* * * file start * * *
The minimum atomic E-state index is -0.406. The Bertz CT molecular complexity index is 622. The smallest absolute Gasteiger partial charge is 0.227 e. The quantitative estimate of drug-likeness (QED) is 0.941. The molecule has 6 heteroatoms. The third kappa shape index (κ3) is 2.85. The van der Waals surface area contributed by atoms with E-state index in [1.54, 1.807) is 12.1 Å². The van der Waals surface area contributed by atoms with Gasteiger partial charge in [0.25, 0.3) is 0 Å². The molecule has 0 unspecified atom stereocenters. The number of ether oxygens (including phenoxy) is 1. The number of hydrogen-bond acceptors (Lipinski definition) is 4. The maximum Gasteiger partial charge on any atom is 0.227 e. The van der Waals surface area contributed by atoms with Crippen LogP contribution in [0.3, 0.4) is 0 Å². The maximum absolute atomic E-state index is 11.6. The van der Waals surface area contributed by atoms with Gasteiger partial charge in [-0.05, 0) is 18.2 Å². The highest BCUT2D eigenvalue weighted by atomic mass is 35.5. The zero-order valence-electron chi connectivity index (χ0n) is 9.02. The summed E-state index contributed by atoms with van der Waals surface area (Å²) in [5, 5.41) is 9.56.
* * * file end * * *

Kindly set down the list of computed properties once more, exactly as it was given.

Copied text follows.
The minimum atomic E-state index is -0.406. The Bertz CT molecular complexity index is 622. The smallest absolute Gasteiger partial charge is 0.227 e. The quantitative estimate of drug-likeness (QED) is 0.941. The molecule has 6 heteroatoms. The third kappa shape index (κ3) is 2.85. The van der Waals surface area contributed by atoms with E-state index in [1.54, 1.807) is 12.1 Å². The van der Waals surface area contributed by atoms with Gasteiger partial charge in [0.25, 0.3) is 0 Å². The molecule has 0 unspecified atom stereocenters. The number of ether oxygens (including phenoxy) is 1. The number of hydrogen-bond acceptors (Lipinski definition) is 4. The maximum Gasteiger partial charge on any atom is 0.227 e. The van der Waals surface area contributed by atoms with Crippen LogP contribution in [0.3, 0.4) is 0 Å². The maximum absolute atomic E-state index is 11.6. The van der Waals surface area contributed by atoms with Gasteiger partial charge in [-0.05, 0) is 18.2 Å². The highest BCUT2D eigenvalue weighted by atomic mass is 35.5. The zero-order valence-electron chi connectivity index (χ0n) is 9.02. The summed E-state index contributed by atoms with van der Waals surface area (Å²) in [5, 5.41) is 9.56.